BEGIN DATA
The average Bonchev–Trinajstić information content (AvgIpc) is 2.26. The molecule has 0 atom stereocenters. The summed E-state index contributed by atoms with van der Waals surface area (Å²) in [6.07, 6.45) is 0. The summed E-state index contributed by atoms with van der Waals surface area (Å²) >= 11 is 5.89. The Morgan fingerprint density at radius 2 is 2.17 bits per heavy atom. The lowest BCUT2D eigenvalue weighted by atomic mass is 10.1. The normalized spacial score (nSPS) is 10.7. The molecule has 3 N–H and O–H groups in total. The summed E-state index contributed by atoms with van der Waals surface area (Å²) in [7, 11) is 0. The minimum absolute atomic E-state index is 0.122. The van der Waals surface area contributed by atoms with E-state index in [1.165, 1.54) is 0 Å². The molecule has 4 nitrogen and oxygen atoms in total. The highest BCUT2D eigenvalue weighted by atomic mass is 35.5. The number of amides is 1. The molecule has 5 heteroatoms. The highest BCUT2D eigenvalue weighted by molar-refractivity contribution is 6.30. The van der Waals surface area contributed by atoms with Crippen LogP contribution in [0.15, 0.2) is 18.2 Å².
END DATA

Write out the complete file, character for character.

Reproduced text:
The average Bonchev–Trinajstić information content (AvgIpc) is 2.26. The molecule has 0 atom stereocenters. The summed E-state index contributed by atoms with van der Waals surface area (Å²) in [6.07, 6.45) is 0. The summed E-state index contributed by atoms with van der Waals surface area (Å²) >= 11 is 5.89. The Morgan fingerprint density at radius 2 is 2.17 bits per heavy atom. The lowest BCUT2D eigenvalue weighted by atomic mass is 10.1. The normalized spacial score (nSPS) is 10.7. The molecule has 3 N–H and O–H groups in total. The summed E-state index contributed by atoms with van der Waals surface area (Å²) in [7, 11) is 0. The minimum absolute atomic E-state index is 0.122. The van der Waals surface area contributed by atoms with E-state index in [1.165, 1.54) is 0 Å². The molecule has 4 nitrogen and oxygen atoms in total. The highest BCUT2D eigenvalue weighted by atomic mass is 35.5. The number of amides is 1. The molecule has 5 heteroatoms. The highest BCUT2D eigenvalue weighted by molar-refractivity contribution is 6.30. The van der Waals surface area contributed by atoms with Crippen LogP contribution in [0.15, 0.2) is 18.2 Å².